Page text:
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It is back to being called The Palace. Yes they do have scheduled concerts and other venues where you have to purchase tickets. However I was thinking more of a bar where you can drop in every Thur/Fri/Sat, and know your are going to hear some live music.

Here's an incomplete -but reasonably accurate - list of venues nearby:
Palomino (7 Ave & Centre St), Nite Owl + Hifi (10 Ave & 1 St), Cafe Koi (11 Ave & 1 St). All play shows regularly and of the genres that really can contribute to a scene or music cluster
Unicorn (Stephen & 2 St) basement does the occasional show and funk jam night, but I think it would be generous to consider it a major music venue as its lots of cover bands and early 2000s-style generic rock*. If they still do the funk jam, it is highly underrated and people should check it out.
Dickens (9 Ave & 9 St) is too far from the rest of Stephen Ave activity, although is a good venue & well attended by some genre fans (heavier rock crowd typically).
The Grand (6 Ave & 1 St) / Arts Commons (Stephen & Macleod) are more dramatic arts focused
National Music Centre (9 Ave & 4 St SE) remains on the wrong side of the Municipal Building to contribute to Stephen's scene - as well as their relatively new age hasn't yet proven to be programmed to have regular shows that can really drive a "scene", despite great venue spaces.

Apart from the Palace, there is nothing.

On a related note on why Stephen Ave - and Calgary in general - has so few real music and arts spaces, it really can't be emphasized enough the cataclysmic impact 50 years of boomtown downtown oil and gas office demand has had on our theatre, arts and music scenes. Coupled with decades inner city depopulation in the late 20th century, the dispersion of student populations to the burbs rather than the core and the near-total erasing of old, cheap buildings in the city, the downtown office boom all but doomed music scene from developing a major cluster there.

To survive decades of insane redevelopment pressures and escalating rents, any music venues either institutionalised (Arts Central) or were forced to move. Calgary's problems were exacerbated by when the boom occurred;we were small with a tiny stock of old venue-friendly buildings right before the boom hit: in the auto/single-use crazy era of suburbanization. Its surprising any of our old buildings survived at all.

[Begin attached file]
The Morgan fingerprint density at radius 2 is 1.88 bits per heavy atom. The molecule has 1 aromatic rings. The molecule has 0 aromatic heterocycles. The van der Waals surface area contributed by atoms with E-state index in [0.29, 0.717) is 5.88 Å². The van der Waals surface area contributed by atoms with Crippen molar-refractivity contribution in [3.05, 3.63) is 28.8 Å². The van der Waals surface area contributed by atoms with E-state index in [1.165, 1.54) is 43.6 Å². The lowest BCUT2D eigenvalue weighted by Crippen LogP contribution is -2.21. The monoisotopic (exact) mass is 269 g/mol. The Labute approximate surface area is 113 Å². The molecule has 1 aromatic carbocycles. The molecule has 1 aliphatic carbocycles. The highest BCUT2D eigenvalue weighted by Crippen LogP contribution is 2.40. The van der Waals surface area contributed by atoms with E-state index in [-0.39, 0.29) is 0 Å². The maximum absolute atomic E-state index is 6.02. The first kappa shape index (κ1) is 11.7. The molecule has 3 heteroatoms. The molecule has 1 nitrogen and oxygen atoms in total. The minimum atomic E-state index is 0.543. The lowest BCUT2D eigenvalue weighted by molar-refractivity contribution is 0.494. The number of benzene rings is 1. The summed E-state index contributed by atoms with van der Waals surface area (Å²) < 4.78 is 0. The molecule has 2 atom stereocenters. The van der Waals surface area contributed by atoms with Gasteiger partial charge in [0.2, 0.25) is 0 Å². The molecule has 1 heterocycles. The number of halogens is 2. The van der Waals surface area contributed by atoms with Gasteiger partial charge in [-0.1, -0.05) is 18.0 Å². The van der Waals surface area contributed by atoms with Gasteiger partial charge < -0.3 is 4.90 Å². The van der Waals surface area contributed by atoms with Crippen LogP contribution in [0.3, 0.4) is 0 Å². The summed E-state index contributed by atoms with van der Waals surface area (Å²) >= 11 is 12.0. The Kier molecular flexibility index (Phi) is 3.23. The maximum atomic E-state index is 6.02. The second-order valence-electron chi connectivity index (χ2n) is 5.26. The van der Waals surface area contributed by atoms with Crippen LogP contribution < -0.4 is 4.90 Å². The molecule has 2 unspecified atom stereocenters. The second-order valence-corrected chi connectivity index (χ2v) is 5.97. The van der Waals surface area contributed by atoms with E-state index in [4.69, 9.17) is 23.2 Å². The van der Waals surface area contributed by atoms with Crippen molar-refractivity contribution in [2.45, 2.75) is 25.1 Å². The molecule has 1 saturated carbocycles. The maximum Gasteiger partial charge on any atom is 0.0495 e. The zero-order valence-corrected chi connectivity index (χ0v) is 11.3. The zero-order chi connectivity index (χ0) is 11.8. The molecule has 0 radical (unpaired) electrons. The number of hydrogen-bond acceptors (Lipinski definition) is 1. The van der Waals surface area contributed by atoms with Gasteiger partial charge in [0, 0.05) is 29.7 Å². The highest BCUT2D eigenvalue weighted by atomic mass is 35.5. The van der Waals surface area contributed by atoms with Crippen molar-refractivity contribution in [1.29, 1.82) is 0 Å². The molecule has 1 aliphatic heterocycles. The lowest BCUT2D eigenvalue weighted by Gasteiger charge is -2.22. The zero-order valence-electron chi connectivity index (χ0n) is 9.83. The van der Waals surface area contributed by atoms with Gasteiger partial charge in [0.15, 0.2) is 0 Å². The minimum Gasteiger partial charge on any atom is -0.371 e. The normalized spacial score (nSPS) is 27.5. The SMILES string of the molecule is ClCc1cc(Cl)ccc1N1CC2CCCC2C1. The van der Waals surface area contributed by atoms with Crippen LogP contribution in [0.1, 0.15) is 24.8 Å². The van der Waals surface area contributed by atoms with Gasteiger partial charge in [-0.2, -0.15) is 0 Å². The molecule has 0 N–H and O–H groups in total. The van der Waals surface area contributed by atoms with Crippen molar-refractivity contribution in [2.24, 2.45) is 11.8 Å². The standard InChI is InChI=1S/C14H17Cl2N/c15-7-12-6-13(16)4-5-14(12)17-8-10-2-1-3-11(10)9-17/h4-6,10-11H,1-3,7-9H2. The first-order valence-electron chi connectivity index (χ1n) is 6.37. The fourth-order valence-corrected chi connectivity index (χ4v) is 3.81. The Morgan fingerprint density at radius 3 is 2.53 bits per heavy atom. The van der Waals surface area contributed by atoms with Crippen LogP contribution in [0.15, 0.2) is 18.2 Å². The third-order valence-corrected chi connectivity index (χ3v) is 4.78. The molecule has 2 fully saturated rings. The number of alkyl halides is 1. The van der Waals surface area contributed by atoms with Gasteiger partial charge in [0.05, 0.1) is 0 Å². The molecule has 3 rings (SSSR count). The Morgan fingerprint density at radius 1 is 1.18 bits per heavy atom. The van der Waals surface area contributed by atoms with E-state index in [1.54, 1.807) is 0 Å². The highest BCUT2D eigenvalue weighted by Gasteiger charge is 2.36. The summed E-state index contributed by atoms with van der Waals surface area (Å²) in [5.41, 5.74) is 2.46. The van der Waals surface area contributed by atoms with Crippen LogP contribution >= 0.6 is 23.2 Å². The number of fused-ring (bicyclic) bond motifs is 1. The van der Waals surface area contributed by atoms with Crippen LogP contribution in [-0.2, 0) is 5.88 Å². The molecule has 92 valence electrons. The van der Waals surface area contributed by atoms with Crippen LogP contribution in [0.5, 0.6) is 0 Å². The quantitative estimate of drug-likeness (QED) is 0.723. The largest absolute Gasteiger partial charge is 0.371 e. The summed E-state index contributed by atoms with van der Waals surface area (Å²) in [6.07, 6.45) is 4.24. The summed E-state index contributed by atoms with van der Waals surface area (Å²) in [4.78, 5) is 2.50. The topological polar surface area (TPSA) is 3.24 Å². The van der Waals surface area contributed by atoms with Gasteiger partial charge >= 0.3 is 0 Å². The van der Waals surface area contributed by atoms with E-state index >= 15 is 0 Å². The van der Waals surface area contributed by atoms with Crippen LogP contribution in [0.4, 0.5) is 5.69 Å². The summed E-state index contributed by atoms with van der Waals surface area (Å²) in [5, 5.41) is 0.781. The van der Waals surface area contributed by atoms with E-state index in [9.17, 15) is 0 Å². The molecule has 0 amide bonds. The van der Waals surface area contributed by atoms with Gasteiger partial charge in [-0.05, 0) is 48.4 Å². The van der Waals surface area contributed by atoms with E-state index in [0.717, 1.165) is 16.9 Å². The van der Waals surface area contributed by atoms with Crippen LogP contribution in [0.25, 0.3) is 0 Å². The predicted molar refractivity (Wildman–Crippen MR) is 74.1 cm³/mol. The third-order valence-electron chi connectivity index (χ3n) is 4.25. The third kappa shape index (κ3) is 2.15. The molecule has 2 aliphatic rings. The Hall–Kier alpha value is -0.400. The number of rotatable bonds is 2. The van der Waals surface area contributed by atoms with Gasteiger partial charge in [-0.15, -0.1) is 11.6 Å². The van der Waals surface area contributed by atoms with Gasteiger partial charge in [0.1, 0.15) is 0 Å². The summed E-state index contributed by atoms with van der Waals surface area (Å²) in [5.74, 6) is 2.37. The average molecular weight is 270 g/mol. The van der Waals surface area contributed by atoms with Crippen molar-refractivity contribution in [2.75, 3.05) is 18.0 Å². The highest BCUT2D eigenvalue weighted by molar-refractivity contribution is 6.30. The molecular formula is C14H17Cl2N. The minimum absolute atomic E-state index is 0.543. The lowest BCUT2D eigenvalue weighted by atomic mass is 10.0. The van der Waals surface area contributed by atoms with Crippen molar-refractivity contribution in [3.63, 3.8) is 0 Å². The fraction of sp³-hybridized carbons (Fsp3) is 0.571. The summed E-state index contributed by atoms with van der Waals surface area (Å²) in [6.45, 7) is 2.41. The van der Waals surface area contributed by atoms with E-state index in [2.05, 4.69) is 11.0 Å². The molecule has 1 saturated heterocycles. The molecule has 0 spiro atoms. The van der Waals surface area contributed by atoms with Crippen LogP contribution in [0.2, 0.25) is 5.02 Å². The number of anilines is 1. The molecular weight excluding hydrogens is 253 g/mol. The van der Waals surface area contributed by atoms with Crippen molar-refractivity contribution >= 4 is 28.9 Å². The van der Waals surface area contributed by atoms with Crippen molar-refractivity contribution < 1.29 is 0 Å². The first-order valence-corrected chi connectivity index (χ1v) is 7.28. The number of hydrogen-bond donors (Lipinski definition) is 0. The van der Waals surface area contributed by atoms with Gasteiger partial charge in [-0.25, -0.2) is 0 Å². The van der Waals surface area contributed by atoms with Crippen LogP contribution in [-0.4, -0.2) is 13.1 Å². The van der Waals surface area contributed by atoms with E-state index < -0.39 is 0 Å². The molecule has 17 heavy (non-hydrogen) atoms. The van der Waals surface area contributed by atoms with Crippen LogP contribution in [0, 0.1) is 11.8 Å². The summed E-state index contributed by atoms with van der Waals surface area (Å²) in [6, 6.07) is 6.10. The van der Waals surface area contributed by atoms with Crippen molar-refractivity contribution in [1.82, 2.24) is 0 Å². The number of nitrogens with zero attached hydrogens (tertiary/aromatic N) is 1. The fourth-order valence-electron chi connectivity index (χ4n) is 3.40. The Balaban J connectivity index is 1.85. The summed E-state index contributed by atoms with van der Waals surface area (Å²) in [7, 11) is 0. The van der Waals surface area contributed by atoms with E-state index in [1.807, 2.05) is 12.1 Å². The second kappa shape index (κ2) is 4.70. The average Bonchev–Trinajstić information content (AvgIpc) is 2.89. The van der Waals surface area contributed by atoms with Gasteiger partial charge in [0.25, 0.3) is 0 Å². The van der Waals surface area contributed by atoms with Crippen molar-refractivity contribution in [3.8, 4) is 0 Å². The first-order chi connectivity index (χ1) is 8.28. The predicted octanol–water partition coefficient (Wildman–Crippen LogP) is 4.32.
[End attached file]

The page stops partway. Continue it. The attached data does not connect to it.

While generally a good thing for Calgary's development, oils booms have their drawbacks. Our venue/cultural space deficit is one of them. Not to mention the crowding out role the oil industry played against the artistic types that help bolster a music scene in the first place (higher rents everywhere in a typically low-paying profession makes it difficult, coupled with decades of readily available high-paying jobs to entice young people away from their passions and towards a mortgage and two kids).

* My opinion of course, as a local music fan in their late-2os with a persuasion to more modern sounds.
 

googspecial

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Been thinking lately about what an activated alleyway in Calgary could look like. I know this isn't a new idea - especially among people in this forum - but I really think this is an initiative the city should pursue. Maybe as a way to re-brand the money spent by them on arts or something. Imagine this space filled with graffiti art. Close it to vehicles between 4pm and 4am, and host a beer gardens back here for the summer months.

On a similar note, this alleyway in Kensington could also get the same treatment. Kind of sad that there is covered graffiti on other buildings in this alley.
 

Surrealplaces

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Calgary's slowly moving into that direction.... A group from the UofC have a project involving re-doing alleyways.


Some examples of alleyways I saw in Sydney and Melbourne.
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googspecial

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That's great. That alleyway was actually what I was thinking would be the next best one. Those examples from Aus are for sure what I was thinking - particularly with businesses that have entrances or windows to the alleyway. There could be patios as an alternative to sitting Stephen Ave side for some restos or cafes.